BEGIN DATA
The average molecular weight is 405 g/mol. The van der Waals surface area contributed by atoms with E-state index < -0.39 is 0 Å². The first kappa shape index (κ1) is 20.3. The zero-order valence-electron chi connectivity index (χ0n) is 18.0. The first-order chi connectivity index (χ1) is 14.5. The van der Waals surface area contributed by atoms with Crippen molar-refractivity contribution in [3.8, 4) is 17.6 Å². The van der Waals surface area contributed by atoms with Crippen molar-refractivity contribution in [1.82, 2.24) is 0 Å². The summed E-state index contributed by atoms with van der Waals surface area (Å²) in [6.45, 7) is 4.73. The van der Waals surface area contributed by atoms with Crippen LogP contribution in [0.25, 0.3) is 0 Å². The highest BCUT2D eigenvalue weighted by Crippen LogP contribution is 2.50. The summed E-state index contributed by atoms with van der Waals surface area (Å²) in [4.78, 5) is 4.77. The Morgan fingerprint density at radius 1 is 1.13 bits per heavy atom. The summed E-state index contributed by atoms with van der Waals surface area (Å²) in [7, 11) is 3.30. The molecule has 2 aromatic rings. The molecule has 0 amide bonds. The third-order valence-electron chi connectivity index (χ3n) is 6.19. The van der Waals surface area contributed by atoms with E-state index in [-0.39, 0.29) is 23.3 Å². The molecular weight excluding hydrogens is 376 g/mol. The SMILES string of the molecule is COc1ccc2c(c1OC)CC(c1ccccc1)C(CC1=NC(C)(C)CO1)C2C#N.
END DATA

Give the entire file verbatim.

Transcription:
The average molecular weight is 405 g/mol. The van der Waals surface area contributed by atoms with E-state index < -0.39 is 0 Å². The first kappa shape index (κ1) is 20.3. The zero-order valence-electron chi connectivity index (χ0n) is 18.0. The first-order chi connectivity index (χ1) is 14.5. The van der Waals surface area contributed by atoms with Crippen molar-refractivity contribution in [3.8, 4) is 17.6 Å². The van der Waals surface area contributed by atoms with Crippen molar-refractivity contribution in [1.82, 2.24) is 0 Å². The summed E-state index contributed by atoms with van der Waals surface area (Å²) in [6.45, 7) is 4.73. The van der Waals surface area contributed by atoms with Crippen LogP contribution in [0.25, 0.3) is 0 Å². The highest BCUT2D eigenvalue weighted by Crippen LogP contribution is 2.50. The summed E-state index contributed by atoms with van der Waals surface area (Å²) in [4.78, 5) is 4.77. The Morgan fingerprint density at radius 1 is 1.13 bits per heavy atom. The summed E-state index contributed by atoms with van der Waals surface area (Å²) in [7, 11) is 3.30. The molecule has 2 aromatic rings. The molecule has 0 amide bonds. The third-order valence-electron chi connectivity index (χ3n) is 6.19. The van der Waals surface area contributed by atoms with E-state index in [-0.39, 0.29) is 23.3 Å². The molecular weight excluding hydrogens is 376 g/mol. The SMILES string of the molecule is COc1ccc2c(c1OC)CC(c1ccccc1)C(CC1=NC(C)(C)CO1)C2C#N.